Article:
Editors' ChoiceCancer Immunology

Vitamin D lends a helping hand

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Science Signaling  14 Apr 2015:
Vol. 8, Issue 372, pp. ec95
DOI: 10.1126/scisignal.aab3221

In theory, macrophages and other immune cells should be able to kill tumor cells. However, cancer cells can escape from immune surveillance, and tumor-associated macrophages usually do not kill them. Bruns et al. showed that vitamin D promoted the antitumor activity of macrophages and stimulated their production of cathelicidin, an antimicrobial peptide that can also induce tumor cell death. The results suggest that for cancer patients who are deficient in vitamin D, providing vitamin D supplementation may be helpful in battling the disease and promoting the efficacy of antitumor therapy.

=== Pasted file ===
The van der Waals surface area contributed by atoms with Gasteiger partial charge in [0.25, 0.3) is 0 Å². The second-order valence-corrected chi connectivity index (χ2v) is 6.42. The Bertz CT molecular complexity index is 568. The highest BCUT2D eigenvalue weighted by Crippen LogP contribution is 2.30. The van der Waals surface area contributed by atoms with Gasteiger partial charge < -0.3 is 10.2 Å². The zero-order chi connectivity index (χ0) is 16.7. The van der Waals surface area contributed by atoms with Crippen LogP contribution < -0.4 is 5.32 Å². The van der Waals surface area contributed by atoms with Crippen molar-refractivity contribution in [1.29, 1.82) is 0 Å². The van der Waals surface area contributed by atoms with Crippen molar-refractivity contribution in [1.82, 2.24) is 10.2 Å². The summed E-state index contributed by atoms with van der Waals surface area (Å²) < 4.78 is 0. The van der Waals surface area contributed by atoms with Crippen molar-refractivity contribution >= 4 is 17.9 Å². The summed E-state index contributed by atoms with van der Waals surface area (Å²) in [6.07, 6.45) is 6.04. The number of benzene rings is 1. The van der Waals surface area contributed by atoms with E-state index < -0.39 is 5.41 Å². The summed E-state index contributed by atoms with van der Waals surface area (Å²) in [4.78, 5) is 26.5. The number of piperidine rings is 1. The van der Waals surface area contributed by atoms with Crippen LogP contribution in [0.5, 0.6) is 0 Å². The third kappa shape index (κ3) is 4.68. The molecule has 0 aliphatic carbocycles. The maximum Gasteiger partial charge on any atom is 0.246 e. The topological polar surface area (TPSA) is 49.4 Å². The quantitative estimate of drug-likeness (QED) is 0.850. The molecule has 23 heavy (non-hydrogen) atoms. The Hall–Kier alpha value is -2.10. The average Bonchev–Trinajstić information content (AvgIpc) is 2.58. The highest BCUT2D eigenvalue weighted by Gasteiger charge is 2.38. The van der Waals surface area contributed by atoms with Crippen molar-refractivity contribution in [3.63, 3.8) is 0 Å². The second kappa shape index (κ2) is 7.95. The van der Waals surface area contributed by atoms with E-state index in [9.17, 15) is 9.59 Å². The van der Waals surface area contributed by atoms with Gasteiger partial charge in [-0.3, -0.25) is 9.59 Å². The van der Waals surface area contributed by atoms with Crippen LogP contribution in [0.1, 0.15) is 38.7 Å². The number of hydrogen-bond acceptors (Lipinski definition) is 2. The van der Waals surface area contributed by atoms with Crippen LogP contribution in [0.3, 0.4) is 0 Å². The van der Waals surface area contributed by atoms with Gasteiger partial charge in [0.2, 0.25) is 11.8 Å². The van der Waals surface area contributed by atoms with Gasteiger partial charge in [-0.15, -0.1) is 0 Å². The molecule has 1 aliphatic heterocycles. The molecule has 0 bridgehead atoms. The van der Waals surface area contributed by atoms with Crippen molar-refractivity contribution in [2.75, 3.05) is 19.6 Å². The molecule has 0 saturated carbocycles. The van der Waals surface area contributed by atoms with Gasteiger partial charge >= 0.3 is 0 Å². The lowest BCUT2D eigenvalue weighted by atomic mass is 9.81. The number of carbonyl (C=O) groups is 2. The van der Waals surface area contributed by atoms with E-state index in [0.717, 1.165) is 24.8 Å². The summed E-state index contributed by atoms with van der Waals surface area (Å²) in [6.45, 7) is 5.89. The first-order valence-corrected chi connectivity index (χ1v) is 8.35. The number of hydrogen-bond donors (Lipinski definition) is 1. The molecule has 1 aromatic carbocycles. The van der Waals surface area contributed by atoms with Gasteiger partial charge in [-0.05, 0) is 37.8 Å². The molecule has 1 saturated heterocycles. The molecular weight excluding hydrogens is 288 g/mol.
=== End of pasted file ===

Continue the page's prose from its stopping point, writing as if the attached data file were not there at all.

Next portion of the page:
H. Bruns, M. Büttner, M. Fabri, D. Mougiakakos, J. T. Bittenbring, M. H. Hoffmann, F. Beier, S. Pasemann, R. Jitschin, A. D. Hofmann, F. Neumann, C. Daniel, A. Maurberger, B. Kempkes, K. Amann, A. Mackensen, A. Gerbitz, Vitamin D–dependent induction of cathelicidin in human macrophages results in cytotoxicity against high-grade B cell lymphoma. Sci. Transl. Med. 7, 282ra47 (2015). [Abstract]

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